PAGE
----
By: Dr. Mariana Atanasovski, Dermatologist at Allure Medical
May is melanoma awareness month. So how much do you know about the deadliest skin cancer? Although new breakthroughs in the treatment of melanoma are being made, the latest and greatest treatment options typically only add months to survival. The best treatment is still prevention and early detection!
Melanoma is caused by intense, intermittent sunlight in patients genetically at risk. You are at higher risk of developing melanoma if you have certain risk factors – click here for my blog highlighting those risk factors and how to spot possible melanomas using the ABCDEs.
Melanoma isn’t always a dark obvious spot either. The “amelanotic” variety means it does not have to be pigmented. These melanomas usually look like skin colored or light pink bumps on the skin. Here are some examples of obvious and not so obvious melanomas.
Be sure to check your body at least monthly for new or changing growths and moles. Recruit a spouse or family member to help look at your back (they may also be able to help you apply sunscreen there too). If you have any skin concerns, always see a Board Certified Dermatologist as soon as possible.
Once melanoma is detected, then what? Well, the earlier melanoma is detected, the better. The depth of the melanoma under the microscope, called breslow depth, helps determines the stage of the disease and what is needed next. When the breslow depth hits a certain number, then checking your lymph nodes (the glands that filter out the body’s nutrients and waste) is indicated to check if the melanoma has spread anywhere else in the body. Knowing if the melanoma has spread to the lymph nodes or to any organs is important for staging, treatment options, and overall prognosis.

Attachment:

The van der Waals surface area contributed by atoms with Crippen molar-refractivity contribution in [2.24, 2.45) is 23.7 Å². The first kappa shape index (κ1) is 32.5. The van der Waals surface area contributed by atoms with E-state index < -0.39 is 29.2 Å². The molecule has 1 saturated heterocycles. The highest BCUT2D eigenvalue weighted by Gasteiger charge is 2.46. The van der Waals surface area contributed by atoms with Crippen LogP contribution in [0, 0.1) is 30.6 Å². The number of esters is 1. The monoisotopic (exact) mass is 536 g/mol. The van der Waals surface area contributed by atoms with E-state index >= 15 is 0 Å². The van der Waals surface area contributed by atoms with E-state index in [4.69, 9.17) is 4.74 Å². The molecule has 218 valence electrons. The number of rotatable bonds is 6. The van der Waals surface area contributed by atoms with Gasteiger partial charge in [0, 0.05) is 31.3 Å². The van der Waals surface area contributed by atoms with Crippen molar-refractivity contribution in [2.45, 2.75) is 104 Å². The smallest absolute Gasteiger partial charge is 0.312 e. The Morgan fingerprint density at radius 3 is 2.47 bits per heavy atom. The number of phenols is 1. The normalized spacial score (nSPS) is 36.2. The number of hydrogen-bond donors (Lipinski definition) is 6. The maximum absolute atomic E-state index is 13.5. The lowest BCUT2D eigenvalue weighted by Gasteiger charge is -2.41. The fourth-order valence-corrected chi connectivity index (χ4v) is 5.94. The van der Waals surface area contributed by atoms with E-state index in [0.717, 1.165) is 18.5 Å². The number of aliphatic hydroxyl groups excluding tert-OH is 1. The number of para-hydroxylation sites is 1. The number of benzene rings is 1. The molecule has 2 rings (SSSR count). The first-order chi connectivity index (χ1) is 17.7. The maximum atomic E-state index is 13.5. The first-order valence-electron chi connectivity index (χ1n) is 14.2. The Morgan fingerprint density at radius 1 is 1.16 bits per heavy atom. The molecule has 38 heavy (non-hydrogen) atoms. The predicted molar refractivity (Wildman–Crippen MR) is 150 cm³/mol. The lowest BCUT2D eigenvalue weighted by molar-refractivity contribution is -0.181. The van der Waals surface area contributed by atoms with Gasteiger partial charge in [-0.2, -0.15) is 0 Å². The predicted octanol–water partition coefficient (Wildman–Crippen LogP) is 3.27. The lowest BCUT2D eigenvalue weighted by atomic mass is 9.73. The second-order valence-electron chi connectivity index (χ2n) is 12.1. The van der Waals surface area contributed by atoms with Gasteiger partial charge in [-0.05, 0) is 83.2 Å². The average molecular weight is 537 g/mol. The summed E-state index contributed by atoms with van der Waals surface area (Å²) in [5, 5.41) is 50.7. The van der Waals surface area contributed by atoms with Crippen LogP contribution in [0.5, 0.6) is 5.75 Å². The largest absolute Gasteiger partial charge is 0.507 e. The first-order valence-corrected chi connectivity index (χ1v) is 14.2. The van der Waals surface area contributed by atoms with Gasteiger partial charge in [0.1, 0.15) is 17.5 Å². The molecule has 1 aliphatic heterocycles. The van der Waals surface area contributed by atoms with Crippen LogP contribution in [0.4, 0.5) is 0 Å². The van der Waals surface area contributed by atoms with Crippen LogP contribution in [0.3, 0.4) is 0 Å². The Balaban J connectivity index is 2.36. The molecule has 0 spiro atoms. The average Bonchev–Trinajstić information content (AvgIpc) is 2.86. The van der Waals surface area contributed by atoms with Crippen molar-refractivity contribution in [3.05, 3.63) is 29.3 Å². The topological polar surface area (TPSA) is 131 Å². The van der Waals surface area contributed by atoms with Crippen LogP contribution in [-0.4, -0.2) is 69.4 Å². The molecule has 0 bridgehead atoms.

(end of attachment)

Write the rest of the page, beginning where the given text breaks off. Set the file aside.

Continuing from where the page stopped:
Various treatments options are available for melanoma, with more in the pipeline. They range from excision (or cutting out) of the melanoma to targeted chemotherapy, immunotherapy, radiation, and clinical trials.
However, as great as the available techniques are, 2 out of 3 patients who have negative lymph nodes at the time of diagnosis go on to have metastatic disease. How can we identify these individuals who are at higher risk, need closer monitoring, and possibly more aggressive treatment despite what the current tools tell us? New technology using genetic markers have made their way onto the melanoma forefront to answer just that. Using a gene expression test, a melanoma tissue sample is tested for the level of expression of several genes that are found to be more likely to develop metastatic melanoma. As a result, a patient’s sample is grouped into low-risk and high-risk categories with relatively good accuracy. As with anything new, melanoma genetic testing may take time to develop its full potential and will likely need a larger database of patients to increase its accuracy
With everything we know about melanoma, using sunscreen diligently and practicing safe sun habits seems so simple, doesn’t it?
To help reduce your risk of skin cancer even more, check out Allure Medical’s Skin Care Pro Package >